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‘Crisis of trust’ over outdated privacy law threatens democracy and trade: Privacy Commissioner

Currently, it’s perfectly legal for Statistics Canada to access your personal banking data without your consent while Facebook outright flaunts privacy law.
Jason Unrau Montreal, QC

Facebook’s use of Canadians personal data broke federal privacy law but Statistics Canada’s secret deal with TransUnion for access to personal banking information of 500,000 customers did not, according to Privacy Commissioner Daniel Therrien, who noted the stats bureau’s conduct raised “significant concerns”.

Therrien’s 2019 annual report concludes outdated rules permitted StatCan’s surreptitious data-sharing deal – since halted according to Therrien – Facebook’s Cambridge Analytica scandal, and for Equifax’s massive data breach to go unpunished; all of which have compromised the privacy of millions of Canadians.

“It’s no longer whether laws should be modernized, but how,” Therrien said during a Tuesday press conference in Ottawa, highlighting how Canada’s two-decade-old regulations threatened not only fundamental privacy rights, but international trade and the democracy itself.

“We have a crisis of trust,” he said of how obsolete laws have made the entire country vulnerable in an age of online banking, social media and instant communications.

“Terms and conditions are a less than a meaningful form of consent,” Therrien said of Facebook’s and others social media players’ shoddy privacy standards.

“And it’s untenable that Facebook is allowed to (view) my findings as mere opinions.”

In his report, Therrien describes the social media company’s privacy framework as “empty, and their vague terms were so elastic that they were not meaningful for privacy protection”, and is calling for “a set of enforceable rights and obligations” for data sharing.

“The stark contradiction between Facebook’s public promises to mend its ways on privacy and its refusal to address the serious problems we’ve identified – or even acknowledge that it broke the law – is extremely concerning,” writes the Office of the Privacy Commissioner of Canada.

During his opening remarks and the following question and answer session with reporters, Therrien said our trading relations with the European Union and others could also be jeopardized without any corrective legislation.

“Canada’s laws were equivalent with European Union in 2000,” said Therrien who said this standard would be reviewed by the EU next year.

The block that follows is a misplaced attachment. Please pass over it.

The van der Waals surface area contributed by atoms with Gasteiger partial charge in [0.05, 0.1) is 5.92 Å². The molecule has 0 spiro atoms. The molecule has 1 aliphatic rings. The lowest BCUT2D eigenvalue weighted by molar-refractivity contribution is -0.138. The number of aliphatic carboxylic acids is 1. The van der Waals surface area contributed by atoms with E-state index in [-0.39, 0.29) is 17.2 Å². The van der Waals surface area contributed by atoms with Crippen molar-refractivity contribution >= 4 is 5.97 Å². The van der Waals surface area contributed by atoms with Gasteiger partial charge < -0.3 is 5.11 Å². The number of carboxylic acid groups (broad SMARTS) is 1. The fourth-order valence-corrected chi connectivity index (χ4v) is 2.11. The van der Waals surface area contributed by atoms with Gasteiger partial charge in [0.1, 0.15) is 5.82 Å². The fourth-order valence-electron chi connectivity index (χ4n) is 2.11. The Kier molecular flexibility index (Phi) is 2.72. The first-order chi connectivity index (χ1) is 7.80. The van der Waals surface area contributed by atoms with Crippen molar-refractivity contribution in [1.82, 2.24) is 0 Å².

“So that (trading) status at risk if Canadian laws are not updated and that would put trade exchanges at risk between Canada and the other countries.”

But the extended Q&A with reporters revealed how toothless Therrien’s office actually is, apart from the ability to name and shame, as the Office of the Privacy Commissioner did in its first annual data breach report at the end of October.

Mandated by The Personal Information Protection and Electronic Documents Act, of Canadian banks, airlines and telecommunications firms obligated to report such breaches, there were 680 security hacks between Nov. 1, 2018, and Oct. 31, 2019, that exposed the personal information of more than 28 million people.

This included the Desjardins data breach that compromised the personal information of three million Canadian customers, including social insurance numbers, as well as a similar incident involving Capital One and as many as six million Canadian victims.

In Therrien’s annual report and during his press conference, the privacy commissioner said that Facebook basically ignored him and that there is nothing in the way of fines or quasi-judicial remedies for his federal office to levy against the social media giant, nor Equifax.

“Fines are part of the trick,” said Therrien whose report recommendations also advise tightening rules on what Statistics Canada is permitted to do with personal information under the law.

“On the one hand, Statistics Canada and policymakers have a legitimate need to lawfully access data and to generate timely and up-to-date statistics to inform sound decision-making. On the other hand, individual Canadians are rightly concerned that there must be appropriate limits,” reads Therrien’s report.

“Its authority to collect personal information indirectly from private sector companies is outdated, allows for overly broad collection, and is unsuited for today’s world of big data analytics, where privacy concerns have taken on a new and ever-present dimension.”

While the Equifax breach impacted 19,000 Canadians, Facebook 600,000, to cap it all off, current federal law allows Statistics Canada access to your personal banking and credit union data  – that’s sensitive information on tens of millions of Canadians – without your consent, and there’s nothing illegal about it.

“To their credit, Statistics Canada decided to suspend the project and work with us…to limit collection and the intrusiveness,” said Therrien who earlier referred to the totality of banking data made available to StatCan as, “highly sensitive…paint(ing) an intrusively detailed portrait of spending habits, lifestyles and private interests.”

In Canada, Equifax’s will face just six years of monitoring while in the UK, the company was handed the maximum $1 million (USD) fine for the same incident and in the United States, Equifax cut a deal with federal regulators that included spending $1.5 billion to upgrade its cybersecurity and practices.

As for Facebook, Therrien said the Privacy Commission is “heading to Federal Court” for an enforcement order against the internet firm “to correct its privacy practices”.

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Jason Unrau
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